Even before becoming a chef and blogger, food has always been a gathering point in my life. From growing winter melons and Chinese chives in the yard with my grandfather to feasting at the best dim sum restaurants in Toronto, I learned at a young age that food has immense power to bring people together. One of my favorite memories from my childhood was when my mom would gather my sisters and me to fold dumplings with her. She habitually bought pre-made wrappers at the store and had the other ingredients and filling ready to go—a mixture of ground pork, blanched watercress, white pepper, oyster and soy sauce, bound with egg whites. Mom never measured any of the quantities, and somehow it tasted the same every time.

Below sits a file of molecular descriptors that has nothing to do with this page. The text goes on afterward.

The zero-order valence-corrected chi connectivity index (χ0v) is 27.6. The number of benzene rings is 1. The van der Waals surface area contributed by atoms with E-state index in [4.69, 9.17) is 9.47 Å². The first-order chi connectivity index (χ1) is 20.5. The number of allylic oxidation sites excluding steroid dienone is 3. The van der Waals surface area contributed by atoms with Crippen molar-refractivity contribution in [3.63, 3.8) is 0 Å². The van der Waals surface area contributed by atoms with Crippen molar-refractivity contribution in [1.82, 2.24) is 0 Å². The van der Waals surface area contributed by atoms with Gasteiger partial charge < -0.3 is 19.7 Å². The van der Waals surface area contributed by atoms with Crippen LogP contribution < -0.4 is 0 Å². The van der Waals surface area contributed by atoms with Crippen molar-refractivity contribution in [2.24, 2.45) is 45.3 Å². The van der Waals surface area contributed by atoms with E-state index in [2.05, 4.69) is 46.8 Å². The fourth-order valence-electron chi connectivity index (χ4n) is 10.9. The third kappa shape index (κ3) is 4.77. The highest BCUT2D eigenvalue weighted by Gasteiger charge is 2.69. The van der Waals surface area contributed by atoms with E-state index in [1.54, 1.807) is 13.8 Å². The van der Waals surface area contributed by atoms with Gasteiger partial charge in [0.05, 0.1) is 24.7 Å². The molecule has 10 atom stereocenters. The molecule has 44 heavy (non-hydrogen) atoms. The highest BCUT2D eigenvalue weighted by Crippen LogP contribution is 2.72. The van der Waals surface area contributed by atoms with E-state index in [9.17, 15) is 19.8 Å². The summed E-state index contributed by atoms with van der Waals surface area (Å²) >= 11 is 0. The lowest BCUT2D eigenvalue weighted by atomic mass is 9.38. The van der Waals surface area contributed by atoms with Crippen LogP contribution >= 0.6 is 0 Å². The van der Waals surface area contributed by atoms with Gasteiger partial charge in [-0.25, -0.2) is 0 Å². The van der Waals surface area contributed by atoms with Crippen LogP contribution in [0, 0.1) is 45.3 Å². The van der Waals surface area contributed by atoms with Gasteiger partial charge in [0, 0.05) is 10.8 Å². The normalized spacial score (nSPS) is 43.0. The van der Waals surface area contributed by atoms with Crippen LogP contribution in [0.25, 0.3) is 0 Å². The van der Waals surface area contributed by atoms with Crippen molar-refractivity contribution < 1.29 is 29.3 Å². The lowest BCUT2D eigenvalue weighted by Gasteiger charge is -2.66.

We would hover over our circular dining table—the shape best suited for sharing dishes family-style—folding and chuckling over the flimsiest looking sui gao. Mom would boil them as we went and we watched each bundle float to the top of the pot, a sign that they were ready to eat. We would pop the hot dumplings into our mouths far too quickly, and after a symphony of huffs and puffs, they would settle into our bellies and warm us from the inside out.